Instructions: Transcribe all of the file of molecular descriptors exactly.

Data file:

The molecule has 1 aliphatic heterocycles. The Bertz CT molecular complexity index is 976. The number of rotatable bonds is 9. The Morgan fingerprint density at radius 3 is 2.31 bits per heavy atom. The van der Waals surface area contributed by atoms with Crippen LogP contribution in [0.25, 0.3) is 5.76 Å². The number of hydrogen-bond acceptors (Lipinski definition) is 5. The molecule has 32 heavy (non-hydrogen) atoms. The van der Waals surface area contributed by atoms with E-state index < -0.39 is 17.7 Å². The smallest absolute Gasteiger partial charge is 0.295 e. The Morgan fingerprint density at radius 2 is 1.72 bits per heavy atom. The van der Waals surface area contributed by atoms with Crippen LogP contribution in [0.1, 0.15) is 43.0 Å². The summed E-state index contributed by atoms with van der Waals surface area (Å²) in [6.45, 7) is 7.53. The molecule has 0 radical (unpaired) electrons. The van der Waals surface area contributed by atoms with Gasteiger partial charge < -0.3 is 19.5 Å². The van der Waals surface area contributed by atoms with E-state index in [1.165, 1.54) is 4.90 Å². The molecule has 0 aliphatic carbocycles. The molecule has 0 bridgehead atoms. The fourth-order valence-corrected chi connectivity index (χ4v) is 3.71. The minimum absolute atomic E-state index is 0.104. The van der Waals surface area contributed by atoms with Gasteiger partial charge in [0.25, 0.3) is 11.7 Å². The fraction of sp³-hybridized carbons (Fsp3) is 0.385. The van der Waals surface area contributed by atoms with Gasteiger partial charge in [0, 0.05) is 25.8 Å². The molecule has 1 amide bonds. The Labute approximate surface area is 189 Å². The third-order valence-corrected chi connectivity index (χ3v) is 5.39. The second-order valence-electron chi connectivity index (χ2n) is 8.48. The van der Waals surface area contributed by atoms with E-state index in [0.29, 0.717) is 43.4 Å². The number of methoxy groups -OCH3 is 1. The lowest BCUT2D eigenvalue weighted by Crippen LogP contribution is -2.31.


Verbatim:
The molecule has 1 aliphatic heterocycles. The Bertz CT molecular complexity index is 976. The number of rotatable bonds is 9. The Morgan fingerprint density at radius 3 is 2.31 bits per heavy atom. The van der Waals surface area contributed by atoms with Crippen LogP contribution in [0.25, 0.3) is 5.76 Å². The number of hydrogen-bond acceptors (Lipinski definition) is 5. The molecule has 32 heavy (non-hydrogen) atoms. The van der Waals surface area contributed by atoms with E-state index < -0.39 is 17.7 Å². The smallest absolute Gasteiger partial charge is 0.295 e. The Morgan fingerprint density at radius 2 is 1.72 bits per heavy atom. The van der Waals surface area contributed by atoms with Crippen LogP contribution in [0.1, 0.15) is 43.0 Å². The summed E-state index contributed by atoms with van der Waals surface area (Å²) in [6.45, 7) is 7.53. The molecule has 0 radical (unpaired) electrons. The van der Waals surface area contributed by atoms with Gasteiger partial charge < -0.3 is 19.5 Å². The van der Waals surface area contributed by atoms with E-state index in [1.165, 1.54) is 4.90 Å². The molecule has 0 aliphatic carbocycles. The molecule has 0 bridgehead atoms. The fourth-order valence-corrected chi connectivity index (χ4v) is 3.71. The minimum absolute atomic E-state index is 0.104. The van der Waals surface area contributed by atoms with Gasteiger partial charge in [0.25, 0.3) is 11.7 Å². The fraction of sp³-hybridized carbons (Fsp3) is 0.385. The van der Waals surface area contributed by atoms with Gasteiger partial charge in [0, 0.05) is 25.8 Å². The molecule has 1 amide bonds. The Labute approximate surface area is 189 Å². The third-order valence-corrected chi connectivity index (χ3v) is 5.39. The second-order valence-electron chi connectivity index (χ2n) is 8.48. The van der Waals surface area contributed by atoms with E-state index in [0.29, 0.717) is 43.4 Å². The number of methoxy groups -OCH3 is 1. The lowest BCUT2D eigenvalue weighted by Crippen LogP contribution is -2.31.